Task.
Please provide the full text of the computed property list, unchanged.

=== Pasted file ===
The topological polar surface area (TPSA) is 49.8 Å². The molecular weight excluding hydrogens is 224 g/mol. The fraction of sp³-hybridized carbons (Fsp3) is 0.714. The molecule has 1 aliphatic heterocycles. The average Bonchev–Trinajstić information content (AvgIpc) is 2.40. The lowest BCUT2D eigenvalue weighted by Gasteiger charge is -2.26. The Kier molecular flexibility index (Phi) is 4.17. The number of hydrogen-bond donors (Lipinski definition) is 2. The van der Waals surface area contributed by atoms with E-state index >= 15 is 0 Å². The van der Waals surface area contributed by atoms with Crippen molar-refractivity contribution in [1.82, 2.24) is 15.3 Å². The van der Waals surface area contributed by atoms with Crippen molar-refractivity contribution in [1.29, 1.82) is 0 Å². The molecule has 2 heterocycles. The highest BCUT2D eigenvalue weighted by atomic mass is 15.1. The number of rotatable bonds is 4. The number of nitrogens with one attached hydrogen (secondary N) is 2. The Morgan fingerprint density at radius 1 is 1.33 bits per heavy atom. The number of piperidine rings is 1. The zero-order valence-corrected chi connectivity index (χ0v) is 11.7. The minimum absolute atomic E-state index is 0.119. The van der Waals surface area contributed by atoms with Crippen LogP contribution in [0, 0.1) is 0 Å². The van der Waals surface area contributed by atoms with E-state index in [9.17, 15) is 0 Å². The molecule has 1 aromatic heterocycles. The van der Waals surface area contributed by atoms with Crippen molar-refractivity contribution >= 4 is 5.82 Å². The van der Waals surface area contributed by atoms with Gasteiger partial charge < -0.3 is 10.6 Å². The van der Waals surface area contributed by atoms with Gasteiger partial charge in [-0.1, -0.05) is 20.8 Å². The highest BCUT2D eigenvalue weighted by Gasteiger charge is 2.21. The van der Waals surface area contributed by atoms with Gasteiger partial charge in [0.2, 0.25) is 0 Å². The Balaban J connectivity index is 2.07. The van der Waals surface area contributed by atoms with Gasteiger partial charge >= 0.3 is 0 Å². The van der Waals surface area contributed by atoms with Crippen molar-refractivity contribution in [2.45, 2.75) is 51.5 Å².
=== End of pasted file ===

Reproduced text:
The topological polar surface area (TPSA) is 49.8 Å². The molecular weight excluding hydrogens is 224 g/mol. The fraction of sp³-hybridized carbons (Fsp3) is 0.714. The molecule has 1 aliphatic heterocycles. The average Bonchev–Trinajstić information content (AvgIpc) is 2.40. The lowest BCUT2D eigenvalue weighted by Gasteiger charge is -2.26. The Kier molecular flexibility index (Phi) is 4.17. The number of hydrogen-bond donors (Lipinski definition) is 2. The van der Waals surface area contributed by atoms with E-state index >= 15 is 0 Å². The van der Waals surface area contributed by atoms with Crippen molar-refractivity contribution in [1.82, 2.24) is 15.3 Å². The van der Waals surface area contributed by atoms with Crippen molar-refractivity contribution in [1.29, 1.82) is 0 Å². The molecule has 2 heterocycles. The highest BCUT2D eigenvalue weighted by atomic mass is 15.1. The number of rotatable bonds is 4. The number of nitrogens with one attached hydrogen (secondary N) is 2. The Morgan fingerprint density at radius 1 is 1.33 bits per heavy atom. The number of piperidine rings is 1. The zero-order valence-corrected chi connectivity index (χ0v) is 11.7. The minimum absolute atomic E-state index is 0.119. The van der Waals surface area contributed by atoms with Crippen LogP contribution in [0, 0.1) is 0 Å². The van der Waals surface area contributed by atoms with E-state index in [9.17, 15) is 0 Å². The molecule has 1 aromatic heterocycles. The van der Waals surface area contributed by atoms with Crippen molar-refractivity contribution >= 4 is 5.82 Å². The van der Waals surface area contributed by atoms with Gasteiger partial charge < -0.3 is 10.6 Å². The van der Waals surface area contributed by atoms with Gasteiger partial charge in [-0.1, -0.05) is 20.8 Å². The highest BCUT2D eigenvalue weighted by Gasteiger charge is 2.21. The van der Waals surface area contributed by atoms with Gasteiger partial charge in [0.2, 0.25) is 0 Å². The Balaban J connectivity index is 2.07. The van der Waals surface area contributed by atoms with Gasteiger partial charge >= 0.3 is 0 Å². The van der Waals surface area contributed by atoms with Crippen molar-refractivity contribution in [2.45, 2.75) is 51.5 Å².